The “COVID-19 pounds of weight gain” memes popped up pretty much the second we started social distancing and staying home. And while it’s always infuriating when people make jokes about weight gain, the “Quarantine 15” posts and advice articles are especially gross.
There’s already enough stress right now: Unemployment is skyrocketing, hospitals are on overflow (or preparing for the possibility), many people are struggling to meet basic needs, and no one really knows when or how this will all end.
The fear of added pounds during this time is a reflection of the diet culture we live in. We’re terrified of weight gain ― even in the midst of an unprecedented global pandemic ― because we’re constantly flooded with messages that gaining weight or living in a larger body is very, very bad. We’re collectively obsessed with diets, products and intense workout routines that feature before and after photos.
In a time of such anxiety and uncertainty, of course we cling to these weight-centric obsessions ― they’re familiar, which right now makes them feel almost comforting.
Still, this incessant, communal fear of weight gain really sucks. It’s especially harmful for anyone with a history of an eating disorder or similar mental health issues, but it’s stressful for pretty much everybody. (And, again, there are too many actually legitimate things to be stressed about right now.)
Unfortunately, the weight gain jokes aren’t going away anytime soon. In the meantime, here’s what you can do to tune them out and reframe your own perspective on weight, food and exercise during the pandemic.
Recognize your weight gain fears come from messages you’ve internalized, and those messages aren’t necessarily true.
“You’re not wrong for worrying about [weight gain], because we live in diet culture,” said Brenna O’Malley, a registered dietitian and creator of The Wellful.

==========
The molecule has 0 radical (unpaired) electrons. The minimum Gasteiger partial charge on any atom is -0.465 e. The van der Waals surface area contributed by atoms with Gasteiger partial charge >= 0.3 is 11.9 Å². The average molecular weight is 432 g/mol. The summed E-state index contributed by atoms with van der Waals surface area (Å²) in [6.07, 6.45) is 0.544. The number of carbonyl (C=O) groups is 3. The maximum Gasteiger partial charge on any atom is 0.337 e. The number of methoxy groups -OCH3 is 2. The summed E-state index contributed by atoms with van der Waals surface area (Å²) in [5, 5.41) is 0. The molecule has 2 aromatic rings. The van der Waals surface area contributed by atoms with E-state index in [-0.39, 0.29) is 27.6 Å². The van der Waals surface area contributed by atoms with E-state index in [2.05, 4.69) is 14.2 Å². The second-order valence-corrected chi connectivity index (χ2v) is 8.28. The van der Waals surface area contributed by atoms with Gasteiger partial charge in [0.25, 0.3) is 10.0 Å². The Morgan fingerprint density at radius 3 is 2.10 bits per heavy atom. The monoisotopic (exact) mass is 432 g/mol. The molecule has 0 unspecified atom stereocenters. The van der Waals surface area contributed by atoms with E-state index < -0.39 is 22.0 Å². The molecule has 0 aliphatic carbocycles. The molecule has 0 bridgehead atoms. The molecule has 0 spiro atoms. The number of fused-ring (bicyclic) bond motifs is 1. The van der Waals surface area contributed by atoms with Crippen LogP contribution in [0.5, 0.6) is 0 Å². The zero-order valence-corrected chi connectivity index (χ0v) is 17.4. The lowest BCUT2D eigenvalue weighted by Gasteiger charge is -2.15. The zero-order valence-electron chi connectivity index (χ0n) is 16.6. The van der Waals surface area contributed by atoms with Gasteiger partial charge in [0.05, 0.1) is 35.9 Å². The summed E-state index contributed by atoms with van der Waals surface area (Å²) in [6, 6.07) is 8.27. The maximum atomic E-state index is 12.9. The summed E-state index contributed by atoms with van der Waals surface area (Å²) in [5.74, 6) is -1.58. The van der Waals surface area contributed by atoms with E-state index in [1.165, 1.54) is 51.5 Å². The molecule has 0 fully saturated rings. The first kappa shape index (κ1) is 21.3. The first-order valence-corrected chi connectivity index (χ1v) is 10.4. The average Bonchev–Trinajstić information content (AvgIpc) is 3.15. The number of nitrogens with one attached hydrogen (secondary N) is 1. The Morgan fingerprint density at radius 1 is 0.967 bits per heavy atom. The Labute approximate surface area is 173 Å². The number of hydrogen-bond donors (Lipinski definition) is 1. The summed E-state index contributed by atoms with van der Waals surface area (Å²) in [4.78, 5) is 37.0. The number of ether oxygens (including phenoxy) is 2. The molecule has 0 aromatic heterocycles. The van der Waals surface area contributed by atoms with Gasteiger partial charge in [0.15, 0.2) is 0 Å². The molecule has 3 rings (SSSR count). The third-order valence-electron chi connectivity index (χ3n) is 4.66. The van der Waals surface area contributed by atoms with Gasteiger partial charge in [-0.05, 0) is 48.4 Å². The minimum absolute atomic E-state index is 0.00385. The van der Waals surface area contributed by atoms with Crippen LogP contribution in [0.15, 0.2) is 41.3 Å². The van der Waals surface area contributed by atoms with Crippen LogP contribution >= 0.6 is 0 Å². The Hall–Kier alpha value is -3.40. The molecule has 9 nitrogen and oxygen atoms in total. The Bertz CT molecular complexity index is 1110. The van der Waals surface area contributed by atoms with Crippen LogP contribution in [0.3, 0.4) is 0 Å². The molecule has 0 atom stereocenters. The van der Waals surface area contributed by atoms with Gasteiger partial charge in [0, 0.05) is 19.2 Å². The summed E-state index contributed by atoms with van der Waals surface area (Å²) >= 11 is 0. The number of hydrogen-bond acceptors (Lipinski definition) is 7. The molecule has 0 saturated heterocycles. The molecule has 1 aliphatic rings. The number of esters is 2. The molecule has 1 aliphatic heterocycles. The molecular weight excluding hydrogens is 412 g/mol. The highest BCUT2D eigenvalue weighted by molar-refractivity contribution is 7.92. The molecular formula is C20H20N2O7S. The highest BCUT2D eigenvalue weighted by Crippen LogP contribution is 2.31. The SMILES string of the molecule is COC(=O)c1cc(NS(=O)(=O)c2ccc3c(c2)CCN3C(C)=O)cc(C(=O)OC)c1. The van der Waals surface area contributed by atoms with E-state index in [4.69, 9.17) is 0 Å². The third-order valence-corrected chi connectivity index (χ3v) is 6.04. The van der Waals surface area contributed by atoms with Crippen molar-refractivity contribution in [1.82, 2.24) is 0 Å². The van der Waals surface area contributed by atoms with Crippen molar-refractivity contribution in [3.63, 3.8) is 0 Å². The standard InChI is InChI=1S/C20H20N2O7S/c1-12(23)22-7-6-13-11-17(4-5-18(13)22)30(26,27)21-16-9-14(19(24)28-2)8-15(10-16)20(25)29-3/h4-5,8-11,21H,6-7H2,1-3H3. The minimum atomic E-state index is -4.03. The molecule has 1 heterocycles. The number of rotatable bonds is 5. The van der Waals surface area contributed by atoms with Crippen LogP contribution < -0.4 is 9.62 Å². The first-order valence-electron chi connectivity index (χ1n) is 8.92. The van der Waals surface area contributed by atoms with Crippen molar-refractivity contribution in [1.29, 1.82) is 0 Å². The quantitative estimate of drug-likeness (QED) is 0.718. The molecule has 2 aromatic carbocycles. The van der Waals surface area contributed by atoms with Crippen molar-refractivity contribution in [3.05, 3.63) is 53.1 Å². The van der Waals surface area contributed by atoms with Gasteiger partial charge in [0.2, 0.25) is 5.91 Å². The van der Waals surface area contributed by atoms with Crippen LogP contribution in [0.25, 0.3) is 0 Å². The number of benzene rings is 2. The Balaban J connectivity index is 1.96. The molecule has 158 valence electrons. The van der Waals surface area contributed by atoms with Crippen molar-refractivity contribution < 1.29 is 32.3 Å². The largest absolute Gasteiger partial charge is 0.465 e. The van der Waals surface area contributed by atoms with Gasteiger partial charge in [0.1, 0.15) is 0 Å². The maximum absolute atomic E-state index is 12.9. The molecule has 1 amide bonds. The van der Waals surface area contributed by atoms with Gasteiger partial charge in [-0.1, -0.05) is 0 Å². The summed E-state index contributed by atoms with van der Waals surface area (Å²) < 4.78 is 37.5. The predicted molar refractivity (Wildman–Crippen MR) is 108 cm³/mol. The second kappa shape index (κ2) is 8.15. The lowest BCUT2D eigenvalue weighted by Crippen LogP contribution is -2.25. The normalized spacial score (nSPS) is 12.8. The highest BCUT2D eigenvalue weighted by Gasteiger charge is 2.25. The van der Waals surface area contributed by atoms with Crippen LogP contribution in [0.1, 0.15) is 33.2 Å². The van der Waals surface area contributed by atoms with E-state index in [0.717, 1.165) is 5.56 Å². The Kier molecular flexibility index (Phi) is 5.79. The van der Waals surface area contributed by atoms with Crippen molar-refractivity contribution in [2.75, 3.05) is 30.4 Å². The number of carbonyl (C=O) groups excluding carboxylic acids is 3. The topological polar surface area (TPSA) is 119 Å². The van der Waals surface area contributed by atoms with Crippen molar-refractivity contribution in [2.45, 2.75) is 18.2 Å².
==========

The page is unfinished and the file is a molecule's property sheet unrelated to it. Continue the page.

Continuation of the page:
Right now, diet culture is sending direct messages like “Quarantine 15” memes and tips for not gaining weight during quarantine. But there are also subtler messages everywhere ― the absence of larger bodies in the media, or comments like, “Are you sure you want to eat that?” when you’re going for a slice of office birthday cake.
The first step in ignoring messages like this is recognizing that weight gain, or living in a larger body, isn’t inherently unhealthy.
“Health encompasses a whole variety of factors, it’s multifactorial,” said Ayana Habetmariam, a social worker, registered dietitian and founder of Truly Real Nutrition.
Social determinants (race, socioeconomic status, gender, stress, perceived stigma), genetics and other lifestyle factors also play a huge role in your overall health. Plus, the link between weight and health is complicated. A 2019 study looked at data from 100,000 Danish adults collected in various cohorts over 40 years, and found that people in the “overweight” category actually had the lowest mortality risk of all BMI categories.
Knowing this won’t instantly change the way you feel about weight gain, nor will it change the way our culture talks about it. But mentally calling out fatphobic thoughts and comments as they come up is a good place to start, O’Malley said.
Remember the idea that everyone is going to gain weight during this pandemic is B.S.
Underneath the memes is the unspoken assumption that the pandemic will automatically lead to weight gain for everyone, which just isn’t logical.
“That’s a really sweeping generalization,” O’Malley said. “I don’t think we can make that assumption.”
In fact, if you’re worried that a disruption to your routine will automatically lead to weight gain, it might be that your routine is too strict to begin with.
“Do you assume that not having control over your eating schedule or workout schedule means that you will gain weight? Get curious about where that thought is coming from,” O’Malley said. “So many of us think we constantly need to be calculating our food intake and logging a certain number of workouts.”
We’re hyper aware of what we’re doing around movement and eating, so we worry that we’ll gain weight as soon as we loosen the reins.
Such a regimented approach to eating and exercising isn’t generally sustainable long-term. In a 2011 review of the existing evidence about weight and weight loss, the authors found that almost no one was able to sustain significant weight loss for more than five years, and that dieting and other weight control behaviors usually just led to weight cycling. Essentially, you lose weight when you start a new routine, inevitably gain it back, then find another routine that starts the cycle all over again.
If you’ve “fallen off the bandwagon” of your eating or exercise plan during this pandemic, understand that it likely would have happened anyway if it was too strict, quarantine or not.
Know that emotional eating is kind of to be expected.
O’Malley also pointed out that of course your eating habits are a little different these days.